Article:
I’ve been a mama for almost six-and-a-half years now. Raising both biological and adopted children has taught me so much about openness, respectfulness, and the importance of one’s story. I know full well of my own story and what life has taught me but at times I can’t help but carry the weight of my children’s stories. I can’t help but feel protective over their little lives. After all it’s what most of us moms do best. We can’t help it. It’s in our nature to want to protect our cubs.
If I am being honest, I can get carried away with worrying about my boys. I worry about Makai’s future and his tender personality. I worry about Josiah. I worry about how his story and his identity will affect him later in life. I can create scenarios in my head and let my mind run wild if I’m not careful.
We’ve always been open and honest with to our boys about life, adoption, and people in this world but I can’t help but worry at times. Even the other day, Makai told me with tears in his eyes that there were a few boys who were picking on him at school. With Kindergarten approaching this scares me.
I want nothing more than to protect my children from possibly feeling hurt, frustrated, or confused with whatever life may throw at them but I know I can’t. I heard someone say once, “We can’t protect our kids from everything. Both our adopted and biological kids. We can only create a safe environment for them to come heal in. A safe place where they can come talk to us in about anything and everything. We are not even responsible for their faith. We can only lead by example.”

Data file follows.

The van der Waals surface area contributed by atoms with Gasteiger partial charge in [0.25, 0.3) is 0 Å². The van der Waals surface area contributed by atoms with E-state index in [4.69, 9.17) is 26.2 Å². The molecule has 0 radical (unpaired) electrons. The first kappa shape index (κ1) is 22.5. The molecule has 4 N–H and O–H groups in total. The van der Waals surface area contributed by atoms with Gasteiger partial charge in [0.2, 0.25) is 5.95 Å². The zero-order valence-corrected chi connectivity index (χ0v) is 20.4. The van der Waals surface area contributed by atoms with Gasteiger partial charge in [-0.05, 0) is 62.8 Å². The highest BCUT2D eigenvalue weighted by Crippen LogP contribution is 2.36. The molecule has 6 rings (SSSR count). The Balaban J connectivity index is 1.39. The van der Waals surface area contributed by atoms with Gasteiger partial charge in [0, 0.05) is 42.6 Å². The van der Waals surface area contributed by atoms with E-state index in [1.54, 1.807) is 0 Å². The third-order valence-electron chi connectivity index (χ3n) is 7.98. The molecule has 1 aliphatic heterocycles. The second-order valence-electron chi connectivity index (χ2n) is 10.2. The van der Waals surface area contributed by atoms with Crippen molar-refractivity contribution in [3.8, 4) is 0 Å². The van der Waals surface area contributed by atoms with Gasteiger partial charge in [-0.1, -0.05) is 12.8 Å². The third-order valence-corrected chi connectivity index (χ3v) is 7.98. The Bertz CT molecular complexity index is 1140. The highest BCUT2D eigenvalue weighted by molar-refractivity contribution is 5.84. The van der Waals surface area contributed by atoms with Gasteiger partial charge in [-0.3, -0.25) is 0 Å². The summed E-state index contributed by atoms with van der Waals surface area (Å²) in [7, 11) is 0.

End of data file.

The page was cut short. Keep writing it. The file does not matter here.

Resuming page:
This was a challenging and encouraging statement for me and I still hold to it dearly to this day. You know, we can’t speak for what our kids may endure in the future. We may not be able to protect our children from what they may hear, experience, or feel but we can be certain that in our home there is a place full of safety and refuge for them. In our home there is love, honesty, and no condemnation. In our home they can lay down their hurts and losses. In our home they can come with their hopes and wins.
We can lead them into what a relationship with Jesus looks like but we are not responsible for it . We CAN create an environment full of Jesus’ love and compassion and let God do the rest. We can trust that God has our children’s hopes and their futures in His hands (Proverbs 16:9).
As I type this I feel a sense of relief. I hope as you read this you feel it too. Be a safe haven for your children. Lead by example, love tenderly, and fiercely. Be honest, be open and tenderhearted. I can only imagine our children will be stronger because of it.